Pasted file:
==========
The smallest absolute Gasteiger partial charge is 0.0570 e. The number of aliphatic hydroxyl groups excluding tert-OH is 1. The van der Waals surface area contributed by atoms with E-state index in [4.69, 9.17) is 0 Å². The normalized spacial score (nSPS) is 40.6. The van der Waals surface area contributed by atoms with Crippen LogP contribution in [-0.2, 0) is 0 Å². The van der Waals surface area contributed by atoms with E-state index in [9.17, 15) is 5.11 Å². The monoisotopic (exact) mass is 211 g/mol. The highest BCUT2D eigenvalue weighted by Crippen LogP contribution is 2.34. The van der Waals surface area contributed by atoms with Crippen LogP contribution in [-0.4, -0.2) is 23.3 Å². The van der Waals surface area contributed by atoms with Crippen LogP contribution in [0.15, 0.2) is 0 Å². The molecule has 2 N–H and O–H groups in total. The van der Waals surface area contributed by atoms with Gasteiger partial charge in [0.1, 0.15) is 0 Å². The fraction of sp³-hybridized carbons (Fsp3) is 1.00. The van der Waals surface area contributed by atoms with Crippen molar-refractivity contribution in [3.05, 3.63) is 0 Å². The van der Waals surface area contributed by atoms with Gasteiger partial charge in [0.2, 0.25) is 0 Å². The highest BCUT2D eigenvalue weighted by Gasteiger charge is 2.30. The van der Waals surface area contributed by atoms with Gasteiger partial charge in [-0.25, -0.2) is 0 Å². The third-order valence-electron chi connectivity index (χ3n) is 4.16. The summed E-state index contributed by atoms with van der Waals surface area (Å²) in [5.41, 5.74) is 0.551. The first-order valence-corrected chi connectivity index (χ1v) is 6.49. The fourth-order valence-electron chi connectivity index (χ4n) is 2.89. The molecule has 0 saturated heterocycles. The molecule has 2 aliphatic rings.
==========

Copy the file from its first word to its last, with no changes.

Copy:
The smallest absolute Gasteiger partial charge is 0.0570 e. The number of aliphatic hydroxyl groups excluding tert-OH is 1. The van der Waals surface area contributed by atoms with E-state index in [4.69, 9.17) is 0 Å². The normalized spacial score (nSPS) is 40.6. The van der Waals surface area contributed by atoms with Crippen LogP contribution in [-0.2, 0) is 0 Å². The van der Waals surface area contributed by atoms with E-state index in [9.17, 15) is 5.11 Å². The monoisotopic (exact) mass is 211 g/mol. The highest BCUT2D eigenvalue weighted by Crippen LogP contribution is 2.34. The van der Waals surface area contributed by atoms with Crippen LogP contribution in [-0.4, -0.2) is 23.3 Å². The van der Waals surface area contributed by atoms with Crippen LogP contribution in [0.15, 0.2) is 0 Å². The molecule has 2 N–H and O–H groups in total. The van der Waals surface area contributed by atoms with Gasteiger partial charge in [0.1, 0.15) is 0 Å². The fraction of sp³-hybridized carbons (Fsp3) is 1.00. The van der Waals surface area contributed by atoms with Crippen molar-refractivity contribution in [3.05, 3.63) is 0 Å². The van der Waals surface area contributed by atoms with Gasteiger partial charge in [0.2, 0.25) is 0 Å². The highest BCUT2D eigenvalue weighted by Gasteiger charge is 2.30. The van der Waals surface area contributed by atoms with Gasteiger partial charge in [-0.25, -0.2) is 0 Å². The third-order valence-electron chi connectivity index (χ3n) is 4.16. The summed E-state index contributed by atoms with van der Waals surface area (Å²) in [5.41, 5.74) is 0.551. The first-order valence-corrected chi connectivity index (χ1v) is 6.49. The fourth-order valence-electron chi connectivity index (χ4n) is 2.89. The molecule has 0 saturated heterocycles. The molecule has 2 aliphatic rings.